protest the British government’s involvement in
Biafra, its support of the U.S. in Vietnam and the
poor chart performance of his latest single, “Cold
September 12, 1969 John Lennon appears at the Toronto Rock ‘n’ Roll
Revival concert, accompanied by Eric Clapton,
Klaus Voormann, Alan White and Yoko. The Plastic
Ono Band – Live Peace in Toronto is released in
September 13. 1969 At the insistence of the Doors' Jim Morrison, a
Gene Vincent fan, Vincent played at the Toronto
Rock 'n' Roll Revival, sharing the festival bill with
John Lennon's Plastic Ono Band, Chuck Berry and
Jerry Lee Lewis.
December 16, 1969 “War Is Over! If You Want It!” billboards go up in
11 cities around the world, as a Christmas
message from John and Yoko.
January 26, 1970 John Lennon and Phil Spector write and record
July 1, 1971 John Lennon records Imagine in his studio at
Tittenhurst. The title track is inspired by a
message in Yoko Ono’s book Grapefruit.
November 1, 1971 John Lennon appears at a benefit concert at the
Apollo Theater for the families of inmates at Attica
January 1, 1972 The staff of the U.S. Senate Internal Security
Subcommittee of the Judiciary Committee prepares
a memo about John Lennon’s involvement with
such radicals as Jerry Rubin, Abbie Hoffman and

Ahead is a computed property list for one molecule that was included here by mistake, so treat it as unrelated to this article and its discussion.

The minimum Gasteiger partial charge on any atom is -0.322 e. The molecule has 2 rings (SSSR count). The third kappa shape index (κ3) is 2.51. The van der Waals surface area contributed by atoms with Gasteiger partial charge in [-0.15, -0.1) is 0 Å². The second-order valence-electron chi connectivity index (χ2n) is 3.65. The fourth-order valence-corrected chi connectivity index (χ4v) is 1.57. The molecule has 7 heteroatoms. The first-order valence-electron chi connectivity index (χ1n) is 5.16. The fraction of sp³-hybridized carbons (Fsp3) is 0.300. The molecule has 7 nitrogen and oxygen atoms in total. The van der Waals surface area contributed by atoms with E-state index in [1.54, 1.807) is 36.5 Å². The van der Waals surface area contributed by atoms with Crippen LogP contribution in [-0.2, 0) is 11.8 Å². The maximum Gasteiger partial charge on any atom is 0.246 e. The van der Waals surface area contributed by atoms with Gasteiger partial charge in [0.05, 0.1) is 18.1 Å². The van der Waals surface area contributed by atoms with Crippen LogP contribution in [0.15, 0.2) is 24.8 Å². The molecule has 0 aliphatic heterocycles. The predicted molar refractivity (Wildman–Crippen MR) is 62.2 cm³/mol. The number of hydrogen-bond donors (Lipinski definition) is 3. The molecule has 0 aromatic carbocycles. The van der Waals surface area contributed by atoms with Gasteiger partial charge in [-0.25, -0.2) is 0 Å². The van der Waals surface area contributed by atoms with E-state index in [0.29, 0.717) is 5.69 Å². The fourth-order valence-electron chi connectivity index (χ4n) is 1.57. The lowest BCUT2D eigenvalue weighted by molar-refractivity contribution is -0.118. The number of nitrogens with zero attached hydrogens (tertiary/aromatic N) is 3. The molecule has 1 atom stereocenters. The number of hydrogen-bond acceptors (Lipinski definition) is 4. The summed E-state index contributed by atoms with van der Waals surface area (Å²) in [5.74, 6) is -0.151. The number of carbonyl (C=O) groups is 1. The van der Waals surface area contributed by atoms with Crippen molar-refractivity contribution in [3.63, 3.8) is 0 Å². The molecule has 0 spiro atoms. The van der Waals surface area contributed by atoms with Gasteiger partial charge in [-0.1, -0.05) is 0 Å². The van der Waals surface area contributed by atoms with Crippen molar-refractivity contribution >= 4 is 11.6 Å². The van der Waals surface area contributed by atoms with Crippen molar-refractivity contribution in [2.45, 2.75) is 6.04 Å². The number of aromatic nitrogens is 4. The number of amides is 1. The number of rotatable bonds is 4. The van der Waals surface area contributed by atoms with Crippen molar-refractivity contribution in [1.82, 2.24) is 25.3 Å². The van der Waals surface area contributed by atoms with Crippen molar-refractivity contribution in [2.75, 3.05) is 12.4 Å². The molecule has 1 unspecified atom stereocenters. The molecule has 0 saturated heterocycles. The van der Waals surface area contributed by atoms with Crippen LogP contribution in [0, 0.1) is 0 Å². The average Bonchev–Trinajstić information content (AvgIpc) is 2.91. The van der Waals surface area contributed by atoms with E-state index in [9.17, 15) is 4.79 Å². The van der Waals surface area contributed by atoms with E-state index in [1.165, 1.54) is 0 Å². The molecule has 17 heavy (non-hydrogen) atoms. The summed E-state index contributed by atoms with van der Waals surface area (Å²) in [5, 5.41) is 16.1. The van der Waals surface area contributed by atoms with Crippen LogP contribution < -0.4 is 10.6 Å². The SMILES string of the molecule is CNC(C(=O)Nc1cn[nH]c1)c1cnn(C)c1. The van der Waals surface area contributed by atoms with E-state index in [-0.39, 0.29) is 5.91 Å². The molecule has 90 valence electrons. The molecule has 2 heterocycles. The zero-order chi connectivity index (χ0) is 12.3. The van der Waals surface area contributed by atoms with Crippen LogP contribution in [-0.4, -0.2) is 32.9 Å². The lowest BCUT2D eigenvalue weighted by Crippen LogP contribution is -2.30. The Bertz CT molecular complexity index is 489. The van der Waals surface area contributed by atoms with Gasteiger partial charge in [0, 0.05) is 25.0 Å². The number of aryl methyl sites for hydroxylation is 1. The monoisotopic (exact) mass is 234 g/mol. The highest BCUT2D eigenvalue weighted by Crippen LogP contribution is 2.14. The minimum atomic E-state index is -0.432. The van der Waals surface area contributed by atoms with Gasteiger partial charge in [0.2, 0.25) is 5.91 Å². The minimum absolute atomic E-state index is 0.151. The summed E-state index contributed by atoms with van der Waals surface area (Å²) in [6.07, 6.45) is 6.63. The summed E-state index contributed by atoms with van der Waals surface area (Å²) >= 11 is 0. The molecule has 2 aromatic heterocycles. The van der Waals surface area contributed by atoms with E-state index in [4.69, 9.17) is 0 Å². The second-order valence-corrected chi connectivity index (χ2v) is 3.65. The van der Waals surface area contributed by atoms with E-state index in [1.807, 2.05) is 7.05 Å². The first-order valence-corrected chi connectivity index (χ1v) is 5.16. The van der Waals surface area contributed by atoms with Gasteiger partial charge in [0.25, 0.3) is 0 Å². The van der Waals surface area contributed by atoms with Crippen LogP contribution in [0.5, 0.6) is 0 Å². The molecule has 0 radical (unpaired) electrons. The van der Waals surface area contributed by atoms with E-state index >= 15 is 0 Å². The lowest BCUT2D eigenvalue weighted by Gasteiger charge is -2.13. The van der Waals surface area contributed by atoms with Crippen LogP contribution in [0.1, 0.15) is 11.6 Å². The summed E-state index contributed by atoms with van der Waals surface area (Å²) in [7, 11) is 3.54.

February 4, 1972 Senator Strom Thurmond suggests in a secret
memo to Attorney General John Mitchell that John
Lennon be deported.
February - March 1972 John Lennon’s U.S. non-immigrant visa expires. An
extension is granted then revoked. Deportation
proceedings begin, marking the start of John’s
four-year battle to remain in the U.S.
April 1, 1973 John Lennon and Yoko Ono purchase an apartment
at the Dakota on Central Park West and West
72nd Street in New York.
Fall 1973 John Lennon and Yoko Ono begin an 18-month
November 1, 1973 John Lennon's Mind Games is released.
August 1, 1974 John Lennon records the Walls and Bridges album,
writing 10 of the songs in a single week.
November 28, 1974 John Lennon makes his final concert appearance,
with Elton John at Madison Square Garden.
January 2, 1975 John and Yoko are reunited. The Beatles’ final
dissolution takes place in London.
October 9, 1975 Sean Taro Ono Lennon is born at New York
Hospital on John’s 35th birthday.
July 26, 1976 John Lennon’s application to remain in the U.S. as
a permanent resident is approved at a special
1977 - 1979 The majority of John Lennon’s time is spent as a
“househusband” – taking care of Sean – while
Yoko handles the family’s business affairs.
June 1, 1980 John Lennon takes a sailing trip to Bermuda.
There, he begins writing songs again.
October 23, 1980 John Lennon’s first new single, “(Just Like) Starting
Over,” is released.
November 23, 1980 John Lennon's Double Fantasy album is released.
December 8, 1980 John Lennon is shot by a deranged assailant as he
and Yoko return to the Dakota after a recording
session. He is pronounced dead at Roosevelt
December 21, 1980 "(Just Like) Starting Over" (John Lennon) was a hit.